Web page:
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I almost always teach programming by connecting each component of programming with something in real life. For instance, when explaining variables, I ask the students to imagine them as boxes in which you put things, like food items or gifts or something similar.

For methods, I ask them to think of their friends. For instance, there will be a 'rich' friend, and then there are 'stingy' friends, 'useful' friends and so on. So, bring up a scenario. For instance, lets say the challenge, you are in trouble and you want to ask for help.

You have 3 friends - rich, stingy and useful. Instead of friends, think of them as methods, and you (as in the individual) is the program or the main method. Now, you need help, which friend aka method are you going to call...you will obviously call the 'useful' friend/method.

So, essentially, whenever you want something to be done, you design/code a method for that, just like how in life, you want something done, you call upon a friend. So, methods are like friends who help out get things done.

Of course, in an actual classroom, I pick students, make them do role-play (pretend that they are functions) and make it all very active (and hopefully fun) and it seems to work for me.

and of course, once they get the concept, I jump into code right away, building small methods that do simple print statements, then upping it to display simple variables and then complex stuff including sending and getting values

I almost always teach programming by connecting each component of programming with something in real life. For instance, when explaining variables, I ask the students to imagine them as boxes in which you put things, like food items or gifts or something similar.

For methods, I ask them to think of their friends. For instance, there will be a 'rich' friend, and then there are 'stingy' friends, 'useful' friends and so on. So, bring up a scenario. For instance, lets say the challenge, you are in trouble and you want to ask for help.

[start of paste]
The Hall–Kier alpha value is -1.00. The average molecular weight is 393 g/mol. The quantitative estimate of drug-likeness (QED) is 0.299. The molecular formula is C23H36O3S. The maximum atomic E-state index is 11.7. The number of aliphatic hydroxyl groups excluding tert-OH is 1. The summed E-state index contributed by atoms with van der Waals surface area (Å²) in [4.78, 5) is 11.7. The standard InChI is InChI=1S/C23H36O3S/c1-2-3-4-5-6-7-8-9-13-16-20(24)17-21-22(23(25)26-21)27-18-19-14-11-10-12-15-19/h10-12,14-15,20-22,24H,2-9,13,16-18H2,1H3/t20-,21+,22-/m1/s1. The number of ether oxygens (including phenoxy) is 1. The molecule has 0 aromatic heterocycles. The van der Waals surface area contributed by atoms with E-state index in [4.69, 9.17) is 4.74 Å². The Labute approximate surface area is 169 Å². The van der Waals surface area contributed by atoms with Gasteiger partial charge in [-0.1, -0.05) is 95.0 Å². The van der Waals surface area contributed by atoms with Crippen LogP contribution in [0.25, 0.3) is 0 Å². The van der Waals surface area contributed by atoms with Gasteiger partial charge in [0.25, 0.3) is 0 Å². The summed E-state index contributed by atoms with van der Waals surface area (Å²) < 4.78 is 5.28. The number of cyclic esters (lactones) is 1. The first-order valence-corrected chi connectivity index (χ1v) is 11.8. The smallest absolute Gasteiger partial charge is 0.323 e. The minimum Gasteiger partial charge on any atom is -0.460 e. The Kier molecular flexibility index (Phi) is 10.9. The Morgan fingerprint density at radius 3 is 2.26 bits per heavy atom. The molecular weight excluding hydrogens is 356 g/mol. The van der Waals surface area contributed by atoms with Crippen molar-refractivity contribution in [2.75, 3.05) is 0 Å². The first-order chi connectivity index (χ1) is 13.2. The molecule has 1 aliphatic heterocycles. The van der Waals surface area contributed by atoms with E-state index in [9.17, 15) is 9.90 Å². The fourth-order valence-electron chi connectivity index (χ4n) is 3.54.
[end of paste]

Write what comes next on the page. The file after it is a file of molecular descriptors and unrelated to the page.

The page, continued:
You have 3 friends - rich, stingy and useful. Instead of friends, think of them as methods, and you (as in the individual) is the program or the main method. Now, you need help, which friend aka method are you going to call...you will obviously call the 'useful' friend/method.

So, essentially, whenever you want something to be done, you design/code a method for that, just like how in life, you want something done, you call upon a friend. So, methods are like friends who help out get things done.

Of course, in an actual classroom, I pick students, make them do role-play (pretend that they are functions) and make it all very active (and hopefully fun) and it seems to work for me.

I almost always teach programming by connecting each component of programming with something in real life. For instance, when explaining variables, I ask the students to imagine them as boxes in which you put things, like food items or gifts or something similar.

For methods, I ask them to think of their friends. For instance, there will be a 'rich' friend, and then there are 'stingy' friends, 'useful' friends and so on. So, bring up a scenario. For instance, lets say the challenge, you are in trouble and you want to ask for help.

You have 3 friends - rich, stingy and useful. Instead of friends, think of them as methods, and you (as in the individual) is the program or the main method. Now, you need help, which friend aka method are you going to call...you will obviously call the 'useful' friend/method.

So, essentially, whenever you want something to be done, you design/code a method for that, just like how in life, you want something done, you call upon a friend. So, methods are like friends who help out get things done.

Of course, in an actual classroom, I pick students, make them do role-play (pretend that they are functions) and make it all very active (and hopefully fun) and it seems to work for me.

and of course, once they get the concept, I jump into code right away, building small methods that do simple print statements, then upping it to display simple variables and then complex stuff including sending and getting values

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I almost always teach programming by connecting each component of programming with something in real life. For instance, when explaining variables, I ask the students to imagine them as boxes in which you put things, like food items or gifts or something similar.

For methods, I ask them to think of their friends. For instance, there will be a 'rich' friend, and then there are 'stingy' friends, 'useful' friends and so on. So, bring up a scenario. For instance, lets say the challenge, you are in trouble and you want to ask for help.

You have 3 friends - rich, stingy and useful. Instead of friends, think of them as methods, and you (as in the individual) is the program or the main method. Now, you need help, which friend aka method are you going to call...you will obviously call the 'useful' friend/method.

So, essentially, whenever you want something to be done, you design/code a method for that, just like how in life, you want something done, you call upon a friend. So, methods are like friends who help out get things done.

Of course, in an actual classroom, I pick students, make them do role-play (pretend that they are functions) and make it all very active (and hopefully fun) and it seems to work for me.